Thank you all for standing by me through prayer and encouragement. My 7 months here was a collective effort. And I will be forever grateful.

May God shower his peace and warmth upon you this holiday season.

10 December 2007


Well I’ve returned from the wilds of Africa yesterday. After driving about 3,700 miles up the middle of southern Africa, I know understand why South Africans say Africa starts beyond their borders. It’s a completely different world out there.

To recount all that I experienced in my short 10 day road trip would take pages so I’ll share just glimpses of this crazy adventure. On day four, while driving through Botswana we had several elephant citings on the side of the road. They are such beautiful creatures, even while flapping their ears and threatening to charge you.

On the way to the Zambian border, we passed kilometers of semi trucks, which wait for days, often weeks, to get clearance to cross from Botswana to Zambia. Because of the long days of boredom, abundant prostitution takes place here and along most African borders, which only aids in the rapid spread of HIV across the continent of Africa. It was a sad reality to see first hand.

Just past the Botswana border, we crossed the famous, hippo and crocodile infested Zambezi River on a “ferry.” As I shared my wooden raft with a semi truck, there were many prayers said. Once we reached the Zambian border, it was chaos. All at moments you had to be aware of everyone around you for fear of theft. After our cars were cleared to pass through the border, we had to go through on foot. I was quite blown away by their immigration system, which consisted of writing our own information on a piece of paper once we got our passport stamped. Yes, we had arrived in Africa.

On day five, after visiting the beautiful Victoria Falls, we finally made it to the Dykstra home in Lusaka. They are a family from Minnesota working with World Vision for 2 years (check out their blog). They graciously turned their backyard into our campsite for the week.

The following morning was a day I’ve unknowingly waited years for. When we pulled up to the school, about 10 minutes out in the bush, I was overcome by emotion. As we drove down the red clay road, we were greeted by neat rows of singing children. Never before have I seen so much joy. As children immediately mobbed me, I realized a vision I’ve had for the last 4 years was finally coming to fruition.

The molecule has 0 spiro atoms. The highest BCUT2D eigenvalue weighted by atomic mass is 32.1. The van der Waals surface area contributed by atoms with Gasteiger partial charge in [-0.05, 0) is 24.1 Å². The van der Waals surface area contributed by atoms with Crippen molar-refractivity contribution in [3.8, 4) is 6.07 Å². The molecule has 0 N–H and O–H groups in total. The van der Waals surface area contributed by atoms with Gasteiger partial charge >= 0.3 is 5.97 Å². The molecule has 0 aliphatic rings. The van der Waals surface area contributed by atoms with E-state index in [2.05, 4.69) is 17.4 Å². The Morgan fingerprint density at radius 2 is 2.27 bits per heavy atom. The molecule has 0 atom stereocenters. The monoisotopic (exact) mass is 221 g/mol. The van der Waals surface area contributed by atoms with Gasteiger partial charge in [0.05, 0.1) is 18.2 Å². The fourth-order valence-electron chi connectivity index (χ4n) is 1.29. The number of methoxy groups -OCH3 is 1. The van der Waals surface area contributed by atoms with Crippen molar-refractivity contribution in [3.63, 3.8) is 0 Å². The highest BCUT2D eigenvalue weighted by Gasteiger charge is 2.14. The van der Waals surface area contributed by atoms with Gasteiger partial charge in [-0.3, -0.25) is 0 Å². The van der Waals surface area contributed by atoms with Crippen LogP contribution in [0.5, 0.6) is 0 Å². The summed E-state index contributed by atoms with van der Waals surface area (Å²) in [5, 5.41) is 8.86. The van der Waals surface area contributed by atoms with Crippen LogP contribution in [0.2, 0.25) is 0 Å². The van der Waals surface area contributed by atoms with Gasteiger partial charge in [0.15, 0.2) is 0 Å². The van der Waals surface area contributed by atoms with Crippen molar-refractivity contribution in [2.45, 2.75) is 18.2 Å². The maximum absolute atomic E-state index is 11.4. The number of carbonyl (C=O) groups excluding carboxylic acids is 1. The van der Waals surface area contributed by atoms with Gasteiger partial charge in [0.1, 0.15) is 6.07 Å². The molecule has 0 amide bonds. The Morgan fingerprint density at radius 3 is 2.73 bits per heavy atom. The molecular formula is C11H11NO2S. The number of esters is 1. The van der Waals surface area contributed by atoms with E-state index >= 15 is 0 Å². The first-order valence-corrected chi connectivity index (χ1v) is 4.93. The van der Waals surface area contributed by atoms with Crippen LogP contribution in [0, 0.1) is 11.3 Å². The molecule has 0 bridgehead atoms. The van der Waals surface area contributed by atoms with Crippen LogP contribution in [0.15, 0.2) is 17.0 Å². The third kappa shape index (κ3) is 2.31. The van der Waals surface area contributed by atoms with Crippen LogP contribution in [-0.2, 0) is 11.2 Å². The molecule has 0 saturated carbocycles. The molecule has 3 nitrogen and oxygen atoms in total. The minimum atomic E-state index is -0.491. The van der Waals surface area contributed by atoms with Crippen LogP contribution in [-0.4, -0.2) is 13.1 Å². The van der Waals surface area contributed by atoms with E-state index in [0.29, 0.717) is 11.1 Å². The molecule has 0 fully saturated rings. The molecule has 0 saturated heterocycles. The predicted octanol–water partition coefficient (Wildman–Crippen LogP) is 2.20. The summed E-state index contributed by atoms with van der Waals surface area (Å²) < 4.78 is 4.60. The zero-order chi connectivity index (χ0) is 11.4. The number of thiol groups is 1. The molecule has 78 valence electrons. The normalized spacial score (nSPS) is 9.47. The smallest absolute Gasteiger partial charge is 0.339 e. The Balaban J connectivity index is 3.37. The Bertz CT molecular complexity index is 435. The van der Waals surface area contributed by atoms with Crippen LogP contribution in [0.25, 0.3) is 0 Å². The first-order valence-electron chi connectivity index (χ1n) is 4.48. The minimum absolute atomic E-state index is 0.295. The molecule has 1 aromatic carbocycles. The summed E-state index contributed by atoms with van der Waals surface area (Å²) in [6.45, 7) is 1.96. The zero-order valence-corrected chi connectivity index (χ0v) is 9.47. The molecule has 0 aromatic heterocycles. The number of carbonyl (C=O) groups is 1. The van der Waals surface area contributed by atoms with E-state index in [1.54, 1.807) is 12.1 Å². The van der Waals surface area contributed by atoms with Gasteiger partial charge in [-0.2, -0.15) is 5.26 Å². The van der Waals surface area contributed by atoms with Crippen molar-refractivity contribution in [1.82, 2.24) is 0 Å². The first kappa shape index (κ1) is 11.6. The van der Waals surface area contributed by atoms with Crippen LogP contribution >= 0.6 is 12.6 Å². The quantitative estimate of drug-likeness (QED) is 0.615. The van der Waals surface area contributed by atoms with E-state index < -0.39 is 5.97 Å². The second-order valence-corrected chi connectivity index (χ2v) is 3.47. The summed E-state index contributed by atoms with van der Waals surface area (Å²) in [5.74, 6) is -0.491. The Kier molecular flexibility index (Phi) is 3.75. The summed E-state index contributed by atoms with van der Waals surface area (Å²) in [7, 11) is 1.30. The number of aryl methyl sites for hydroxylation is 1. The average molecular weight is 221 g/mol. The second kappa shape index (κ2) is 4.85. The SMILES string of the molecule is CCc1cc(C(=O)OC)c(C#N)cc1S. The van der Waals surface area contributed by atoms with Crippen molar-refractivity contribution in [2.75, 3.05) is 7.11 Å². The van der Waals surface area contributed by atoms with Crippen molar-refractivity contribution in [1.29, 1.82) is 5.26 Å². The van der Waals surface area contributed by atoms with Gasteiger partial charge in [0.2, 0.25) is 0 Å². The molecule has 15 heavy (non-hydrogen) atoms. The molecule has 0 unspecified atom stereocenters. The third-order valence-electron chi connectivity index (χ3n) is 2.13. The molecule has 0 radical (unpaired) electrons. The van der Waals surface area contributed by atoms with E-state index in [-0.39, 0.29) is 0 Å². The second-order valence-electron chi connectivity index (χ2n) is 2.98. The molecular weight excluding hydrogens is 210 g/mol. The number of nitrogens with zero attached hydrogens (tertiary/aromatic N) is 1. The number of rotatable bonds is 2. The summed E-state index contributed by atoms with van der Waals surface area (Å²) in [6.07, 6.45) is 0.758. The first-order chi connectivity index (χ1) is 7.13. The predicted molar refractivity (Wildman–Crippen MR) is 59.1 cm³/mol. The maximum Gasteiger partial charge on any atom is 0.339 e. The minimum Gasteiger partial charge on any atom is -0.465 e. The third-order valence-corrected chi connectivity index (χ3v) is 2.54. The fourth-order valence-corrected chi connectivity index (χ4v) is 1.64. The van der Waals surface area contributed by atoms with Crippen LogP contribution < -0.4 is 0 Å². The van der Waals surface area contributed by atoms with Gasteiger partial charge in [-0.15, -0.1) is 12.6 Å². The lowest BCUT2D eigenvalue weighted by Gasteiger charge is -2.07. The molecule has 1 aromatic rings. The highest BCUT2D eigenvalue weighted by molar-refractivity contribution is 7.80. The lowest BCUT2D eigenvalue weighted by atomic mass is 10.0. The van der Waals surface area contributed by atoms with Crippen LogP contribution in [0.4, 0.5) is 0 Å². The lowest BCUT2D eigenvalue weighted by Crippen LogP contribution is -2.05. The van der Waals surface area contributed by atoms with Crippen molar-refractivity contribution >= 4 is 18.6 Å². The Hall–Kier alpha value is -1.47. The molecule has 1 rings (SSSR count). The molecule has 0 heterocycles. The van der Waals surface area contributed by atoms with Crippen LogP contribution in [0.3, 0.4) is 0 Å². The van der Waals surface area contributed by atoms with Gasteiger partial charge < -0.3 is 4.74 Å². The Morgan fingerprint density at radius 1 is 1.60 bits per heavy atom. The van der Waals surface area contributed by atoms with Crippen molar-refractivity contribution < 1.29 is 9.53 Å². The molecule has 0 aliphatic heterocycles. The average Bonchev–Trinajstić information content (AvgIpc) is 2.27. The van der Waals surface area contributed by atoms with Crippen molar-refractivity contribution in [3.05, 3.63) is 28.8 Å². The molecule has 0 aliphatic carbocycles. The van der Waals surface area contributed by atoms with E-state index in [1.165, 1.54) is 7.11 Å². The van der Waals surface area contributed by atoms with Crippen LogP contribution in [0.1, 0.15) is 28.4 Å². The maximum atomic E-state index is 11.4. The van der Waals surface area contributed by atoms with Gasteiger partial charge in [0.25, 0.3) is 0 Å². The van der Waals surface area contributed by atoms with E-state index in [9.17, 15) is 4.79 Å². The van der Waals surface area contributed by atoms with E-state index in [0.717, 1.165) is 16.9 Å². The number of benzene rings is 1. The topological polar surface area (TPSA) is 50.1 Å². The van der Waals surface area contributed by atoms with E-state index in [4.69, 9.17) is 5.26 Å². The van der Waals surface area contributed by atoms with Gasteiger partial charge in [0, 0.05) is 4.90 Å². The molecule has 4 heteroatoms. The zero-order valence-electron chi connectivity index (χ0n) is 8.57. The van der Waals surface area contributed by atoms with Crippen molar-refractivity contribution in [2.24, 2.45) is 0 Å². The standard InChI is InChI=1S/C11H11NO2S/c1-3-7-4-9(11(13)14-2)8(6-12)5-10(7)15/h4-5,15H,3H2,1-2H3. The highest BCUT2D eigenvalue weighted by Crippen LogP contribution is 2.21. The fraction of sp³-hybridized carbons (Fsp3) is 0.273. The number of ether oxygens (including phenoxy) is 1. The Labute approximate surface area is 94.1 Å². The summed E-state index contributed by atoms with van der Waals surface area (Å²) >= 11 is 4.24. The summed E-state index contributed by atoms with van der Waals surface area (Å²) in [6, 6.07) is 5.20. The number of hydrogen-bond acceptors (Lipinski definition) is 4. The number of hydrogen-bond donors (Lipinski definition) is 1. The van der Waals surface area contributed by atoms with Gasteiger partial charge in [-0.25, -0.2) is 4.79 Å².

For the following three days, I had two children on my lap and at least four hanging on my limbs at every moment. It was precious. It's amazing the power of touch. These children just wanted to be touched. And they wanted to touch me. At one point at small boy was pinching the fat on my arm and not much later a little girl began to examine my fat as well. At first, I thought, "I know, I know, I've got some extra fat on me. I've been trying to shed it, okay?" I was annoyed. And then it hit me. These kids are not used to fat. As I looked around the place, I couldn't find one child or teacher that seemed to have any excess fat on their bodies. As the 10th poorest country in the world, their diets consist of mangoes and millie pap (a sort of more substantial and bland cream of wheat). Meat is an occasional treat seen on their plates maybe- just maybe- once a month. The children have one meal a day, which the school provides. There isn't an opportunity for fat. Yes, opportunity- it's a privilege, a luxury, that I have some extra chub. Later on, as I trudged thru the red clay mud to the truck, for the first time, I found myself thanking God for the extra fat that has frustrated me often. Now there's a lesson to be learned.

It’s been a whirlwind adventure and I’m still processing through a lot. But one thing I am sure of is my heart continues to wrap itself around the people of Africa. Seeing these two beautiful countries has only confirmed that. I’m overwhelmed with gratefulness for the opportunity to see God’s people across the world. I’m reminded that my life has little do with me. God’s driving the car. And it’s been, yet again, another crazy adventure.